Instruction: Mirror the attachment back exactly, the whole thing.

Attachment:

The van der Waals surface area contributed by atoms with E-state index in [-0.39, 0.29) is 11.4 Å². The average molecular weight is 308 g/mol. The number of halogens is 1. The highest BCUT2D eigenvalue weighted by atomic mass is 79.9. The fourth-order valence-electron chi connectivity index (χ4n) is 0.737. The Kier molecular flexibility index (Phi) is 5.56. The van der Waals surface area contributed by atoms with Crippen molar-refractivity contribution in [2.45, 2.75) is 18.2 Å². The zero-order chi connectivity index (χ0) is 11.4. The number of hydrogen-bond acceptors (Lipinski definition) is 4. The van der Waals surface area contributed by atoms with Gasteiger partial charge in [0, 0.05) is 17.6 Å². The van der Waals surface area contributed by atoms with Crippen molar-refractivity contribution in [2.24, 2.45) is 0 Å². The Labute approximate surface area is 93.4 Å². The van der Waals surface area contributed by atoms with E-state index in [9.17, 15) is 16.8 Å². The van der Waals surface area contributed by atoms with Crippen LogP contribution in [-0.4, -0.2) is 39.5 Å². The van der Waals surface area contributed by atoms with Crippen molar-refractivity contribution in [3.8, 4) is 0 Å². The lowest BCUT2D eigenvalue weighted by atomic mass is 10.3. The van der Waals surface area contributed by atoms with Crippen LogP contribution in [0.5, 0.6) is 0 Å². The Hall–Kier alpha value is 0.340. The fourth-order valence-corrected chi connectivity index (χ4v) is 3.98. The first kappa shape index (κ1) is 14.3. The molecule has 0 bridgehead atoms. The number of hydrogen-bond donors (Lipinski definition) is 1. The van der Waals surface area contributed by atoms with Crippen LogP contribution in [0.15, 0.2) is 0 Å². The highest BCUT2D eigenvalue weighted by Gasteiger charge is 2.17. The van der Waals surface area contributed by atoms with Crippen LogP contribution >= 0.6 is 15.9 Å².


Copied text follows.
The van der Waals surface area contributed by atoms with E-state index in [-0.39, 0.29) is 11.4 Å². The average molecular weight is 308 g/mol. The number of halogens is 1. The highest BCUT2D eigenvalue weighted by atomic mass is 79.9. The fourth-order valence-electron chi connectivity index (χ4n) is 0.737. The Kier molecular flexibility index (Phi) is 5.56. The van der Waals surface area contributed by atoms with Crippen molar-refractivity contribution in [2.45, 2.75) is 18.2 Å². The zero-order chi connectivity index (χ0) is 11.4. The number of hydrogen-bond acceptors (Lipinski definition) is 4. The van der Waals surface area contributed by atoms with Gasteiger partial charge in [0, 0.05) is 17.6 Å². The van der Waals surface area contributed by atoms with Crippen molar-refractivity contribution in [2.24, 2.45) is 0 Å². The Labute approximate surface area is 93.4 Å². The van der Waals surface area contributed by atoms with E-state index in [9.17, 15) is 16.8 Å². The van der Waals surface area contributed by atoms with Crippen LogP contribution in [-0.4, -0.2) is 39.5 Å². The van der Waals surface area contributed by atoms with Crippen molar-refractivity contribution in [3.8, 4) is 0 Å². The lowest BCUT2D eigenvalue weighted by atomic mass is 10.3. The van der Waals surface area contributed by atoms with Crippen LogP contribution in [0.5, 0.6) is 0 Å². The Hall–Kier alpha value is 0.340. The fourth-order valence-corrected chi connectivity index (χ4v) is 3.98. The first kappa shape index (κ1) is 14.3. The molecule has 0 bridgehead atoms. The number of hydrogen-bond donors (Lipinski definition) is 1. The van der Waals surface area contributed by atoms with Crippen LogP contribution in [0.15, 0.2) is 0 Å². The highest BCUT2D eigenvalue weighted by Gasteiger charge is 2.17. The van der Waals surface area contributed by atoms with Crippen LogP contribution >= 0.6 is 15.9 Å².